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Wednesday, September 26, 2018

Electric Motor install Pt. 1.7.4.Grrrrrr

The haul and hang.

So on a rare (lately anyway) sunlit day and in our right minds and everything we loosed Tesla's Revenge from the docks and the marina used the bum boat to take her to the lift well.  Thanks to Florence, we had LOTS of water in which to float.

On pulling the boat out of the water, there was, indeed, quite a bit of growth on the prop and propshaft, which we promptly removed.  Then we turned the prop by hand, and low and behold, it turned!
There wasn't TOO much growth on the hull.....honest


But what was that weird noise?  There was a bit of grinding--expected that with the cutlass bearing out of the water--but there was also this bizarre ping-ing noise, like a spring or something being plucked.

So we got out the ladder and I climbed up into the boat and then down into the all-too-familiar depths of the motor space.

Did I mention at any point that electric motors are torque-y as hell?  I mean, most gas motors hit their torque peak around 1500 rpm, but an electric. . . . an electric hits it essentially at 0rpm.

So when I crawled under I realized that the reason that the motor had seemed labored was that it was, indeed, turning the propshaft even with the zebra mussel and barnacle growth on it.  It was also turning the stuffing box, the stuffing box bellows, and all the clamps:  the whole damn assembly had been rotating.  The "ping" sounds I had been hearing was from the loose ends of the hose clamps going round and round.  It was a wonder we weren't taking on water apace.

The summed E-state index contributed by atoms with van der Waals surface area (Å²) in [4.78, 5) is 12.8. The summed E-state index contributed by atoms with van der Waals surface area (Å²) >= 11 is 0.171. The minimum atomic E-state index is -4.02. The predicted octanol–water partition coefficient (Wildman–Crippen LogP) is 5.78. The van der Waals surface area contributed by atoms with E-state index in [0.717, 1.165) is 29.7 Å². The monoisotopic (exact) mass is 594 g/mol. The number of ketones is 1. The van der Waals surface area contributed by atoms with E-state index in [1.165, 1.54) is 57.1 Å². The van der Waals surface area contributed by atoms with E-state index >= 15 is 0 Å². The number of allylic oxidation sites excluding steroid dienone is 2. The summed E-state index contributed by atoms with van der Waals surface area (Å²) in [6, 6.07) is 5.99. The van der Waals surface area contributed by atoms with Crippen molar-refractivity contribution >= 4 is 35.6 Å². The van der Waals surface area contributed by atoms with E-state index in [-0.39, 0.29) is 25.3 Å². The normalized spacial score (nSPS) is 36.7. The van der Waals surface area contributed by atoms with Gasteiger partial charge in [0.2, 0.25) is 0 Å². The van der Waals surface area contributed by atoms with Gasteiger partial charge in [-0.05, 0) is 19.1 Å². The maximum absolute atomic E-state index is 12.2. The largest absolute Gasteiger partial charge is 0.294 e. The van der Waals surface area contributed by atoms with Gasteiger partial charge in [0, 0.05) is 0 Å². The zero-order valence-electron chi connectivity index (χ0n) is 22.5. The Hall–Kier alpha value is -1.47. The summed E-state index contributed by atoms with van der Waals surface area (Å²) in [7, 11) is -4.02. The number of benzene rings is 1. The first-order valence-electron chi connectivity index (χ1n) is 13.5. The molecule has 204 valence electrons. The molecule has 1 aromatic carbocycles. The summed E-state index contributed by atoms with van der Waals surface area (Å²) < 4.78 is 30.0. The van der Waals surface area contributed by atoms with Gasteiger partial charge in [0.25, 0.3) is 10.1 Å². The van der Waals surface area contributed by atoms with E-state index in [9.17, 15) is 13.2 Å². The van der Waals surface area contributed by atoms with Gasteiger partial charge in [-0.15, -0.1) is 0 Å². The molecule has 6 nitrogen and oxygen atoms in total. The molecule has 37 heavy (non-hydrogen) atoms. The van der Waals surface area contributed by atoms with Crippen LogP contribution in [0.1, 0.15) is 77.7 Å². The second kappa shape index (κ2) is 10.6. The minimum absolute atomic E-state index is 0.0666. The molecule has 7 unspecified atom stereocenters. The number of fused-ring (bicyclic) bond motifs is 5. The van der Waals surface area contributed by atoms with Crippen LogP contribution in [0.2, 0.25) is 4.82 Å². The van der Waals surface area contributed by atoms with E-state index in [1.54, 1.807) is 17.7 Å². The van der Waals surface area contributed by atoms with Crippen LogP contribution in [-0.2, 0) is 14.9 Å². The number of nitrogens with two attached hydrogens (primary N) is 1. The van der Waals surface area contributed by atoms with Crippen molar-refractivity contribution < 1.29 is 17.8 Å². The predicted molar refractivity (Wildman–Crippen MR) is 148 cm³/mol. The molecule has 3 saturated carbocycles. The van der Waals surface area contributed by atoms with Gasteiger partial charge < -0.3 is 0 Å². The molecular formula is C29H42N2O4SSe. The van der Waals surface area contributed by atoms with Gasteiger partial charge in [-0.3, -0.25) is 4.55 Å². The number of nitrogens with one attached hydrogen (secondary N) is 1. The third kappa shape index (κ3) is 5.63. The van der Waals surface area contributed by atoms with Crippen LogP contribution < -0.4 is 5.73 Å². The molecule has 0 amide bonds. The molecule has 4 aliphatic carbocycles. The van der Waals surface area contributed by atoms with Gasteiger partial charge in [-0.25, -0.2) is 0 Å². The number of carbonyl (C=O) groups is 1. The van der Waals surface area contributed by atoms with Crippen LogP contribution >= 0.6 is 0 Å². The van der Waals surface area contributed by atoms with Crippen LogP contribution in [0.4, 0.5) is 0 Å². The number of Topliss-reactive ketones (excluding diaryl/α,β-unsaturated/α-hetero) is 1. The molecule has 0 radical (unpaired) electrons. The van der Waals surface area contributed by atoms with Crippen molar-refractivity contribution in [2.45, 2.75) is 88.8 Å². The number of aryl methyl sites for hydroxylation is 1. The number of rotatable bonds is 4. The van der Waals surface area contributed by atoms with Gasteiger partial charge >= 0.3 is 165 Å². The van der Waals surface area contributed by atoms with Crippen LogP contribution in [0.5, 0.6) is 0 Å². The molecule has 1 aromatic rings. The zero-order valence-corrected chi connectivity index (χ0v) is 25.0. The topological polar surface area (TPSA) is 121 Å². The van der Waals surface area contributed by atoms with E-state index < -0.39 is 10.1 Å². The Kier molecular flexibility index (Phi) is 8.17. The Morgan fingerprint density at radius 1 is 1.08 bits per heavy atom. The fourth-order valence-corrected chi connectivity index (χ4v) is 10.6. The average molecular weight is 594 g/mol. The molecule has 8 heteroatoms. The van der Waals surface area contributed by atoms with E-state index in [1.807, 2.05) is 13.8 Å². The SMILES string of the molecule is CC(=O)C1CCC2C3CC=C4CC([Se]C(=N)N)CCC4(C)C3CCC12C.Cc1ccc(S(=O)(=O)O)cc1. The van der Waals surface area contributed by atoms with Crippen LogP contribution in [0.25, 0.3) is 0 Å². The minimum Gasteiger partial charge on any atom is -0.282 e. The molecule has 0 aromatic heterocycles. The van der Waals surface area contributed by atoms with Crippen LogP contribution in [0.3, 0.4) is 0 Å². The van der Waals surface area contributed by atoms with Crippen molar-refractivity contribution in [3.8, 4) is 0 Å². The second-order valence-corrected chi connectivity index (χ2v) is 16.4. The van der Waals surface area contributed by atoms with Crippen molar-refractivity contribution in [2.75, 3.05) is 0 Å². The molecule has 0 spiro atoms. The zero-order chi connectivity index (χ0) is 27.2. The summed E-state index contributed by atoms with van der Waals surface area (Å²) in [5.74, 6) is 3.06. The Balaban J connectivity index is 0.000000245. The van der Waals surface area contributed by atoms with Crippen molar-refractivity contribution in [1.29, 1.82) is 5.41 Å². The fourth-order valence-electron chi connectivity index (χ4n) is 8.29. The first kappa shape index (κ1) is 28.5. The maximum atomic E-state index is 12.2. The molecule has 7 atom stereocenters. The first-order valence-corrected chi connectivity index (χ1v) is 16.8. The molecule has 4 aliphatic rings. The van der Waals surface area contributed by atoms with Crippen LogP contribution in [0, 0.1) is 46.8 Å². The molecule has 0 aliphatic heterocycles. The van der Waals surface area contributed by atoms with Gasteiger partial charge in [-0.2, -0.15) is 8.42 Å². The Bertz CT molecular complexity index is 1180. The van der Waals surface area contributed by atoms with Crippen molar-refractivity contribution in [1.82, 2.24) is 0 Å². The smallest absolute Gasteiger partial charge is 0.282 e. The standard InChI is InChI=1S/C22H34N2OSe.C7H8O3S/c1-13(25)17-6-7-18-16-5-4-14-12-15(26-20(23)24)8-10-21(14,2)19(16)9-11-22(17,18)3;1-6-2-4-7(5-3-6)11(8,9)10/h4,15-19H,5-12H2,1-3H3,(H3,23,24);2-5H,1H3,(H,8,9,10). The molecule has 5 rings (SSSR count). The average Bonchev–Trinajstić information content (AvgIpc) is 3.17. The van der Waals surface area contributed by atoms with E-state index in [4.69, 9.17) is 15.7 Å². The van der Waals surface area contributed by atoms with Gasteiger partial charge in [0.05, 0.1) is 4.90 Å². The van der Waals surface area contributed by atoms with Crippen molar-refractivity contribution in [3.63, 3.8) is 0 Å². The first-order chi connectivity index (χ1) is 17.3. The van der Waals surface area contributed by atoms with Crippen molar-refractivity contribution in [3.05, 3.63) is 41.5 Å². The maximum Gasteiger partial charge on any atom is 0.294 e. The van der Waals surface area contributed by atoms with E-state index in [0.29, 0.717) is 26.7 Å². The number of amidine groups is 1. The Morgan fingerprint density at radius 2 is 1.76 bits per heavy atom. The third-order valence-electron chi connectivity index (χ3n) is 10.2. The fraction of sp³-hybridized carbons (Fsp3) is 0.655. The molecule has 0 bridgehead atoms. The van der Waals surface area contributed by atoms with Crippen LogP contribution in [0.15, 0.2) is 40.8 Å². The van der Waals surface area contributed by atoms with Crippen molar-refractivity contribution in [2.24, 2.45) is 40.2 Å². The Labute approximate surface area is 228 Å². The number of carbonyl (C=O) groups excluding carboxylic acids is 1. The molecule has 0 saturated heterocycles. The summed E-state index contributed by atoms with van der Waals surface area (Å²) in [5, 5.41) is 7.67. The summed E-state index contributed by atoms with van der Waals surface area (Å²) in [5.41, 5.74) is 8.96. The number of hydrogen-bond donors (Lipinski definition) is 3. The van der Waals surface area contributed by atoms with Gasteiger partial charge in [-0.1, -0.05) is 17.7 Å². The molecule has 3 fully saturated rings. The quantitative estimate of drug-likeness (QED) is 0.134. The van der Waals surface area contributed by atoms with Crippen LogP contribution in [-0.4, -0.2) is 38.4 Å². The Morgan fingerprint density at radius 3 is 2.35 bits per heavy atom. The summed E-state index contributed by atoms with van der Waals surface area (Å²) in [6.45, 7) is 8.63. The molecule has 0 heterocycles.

On further examination we realized that a former owner had shortened the drive shaft by several inches to facilitate mounting a different motor and transmission.  That unfortunately left too little room to mount the pillow block the system really needs to be in alignment.

So we put the thing back together, and got back in the water.

Aaaaaaand we're back to square one.

So, after considering the costs of what we would need to do to make this work with the existing drive, we've decided to go back to plan A).  To build the sternwheel we originally wanted to built.  I currently have all the parts, bearings, and fittings, and will have the wood at the end of this week.

Wish us luck.

more very shortly.

M

9 comments:

  1. FINALLY I get to see what kind of stern wheel you intend to make.

    If I like it I might do the same thing.

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  2. We'll all be exploring it together.

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    1. The initial wheel to test out the system will be 3.6 feet with 2' buckets. To really be efficient, the wheel should be six feet, with three foot buckets.

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  3. would a greater diameter be better?
    buckets?
    I can't wait to see pictures.

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  4. In theory, the larger the diameter the more nearly level the buckets move through the water and the more efficient, though, of course, moving a larger wheel means more power and more weight.

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  5. This comment has been removed by the author.

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  6. I just sent a link to a picture of a conveyor belt with attacked 'paddles'. Float it between two pontoons aft?

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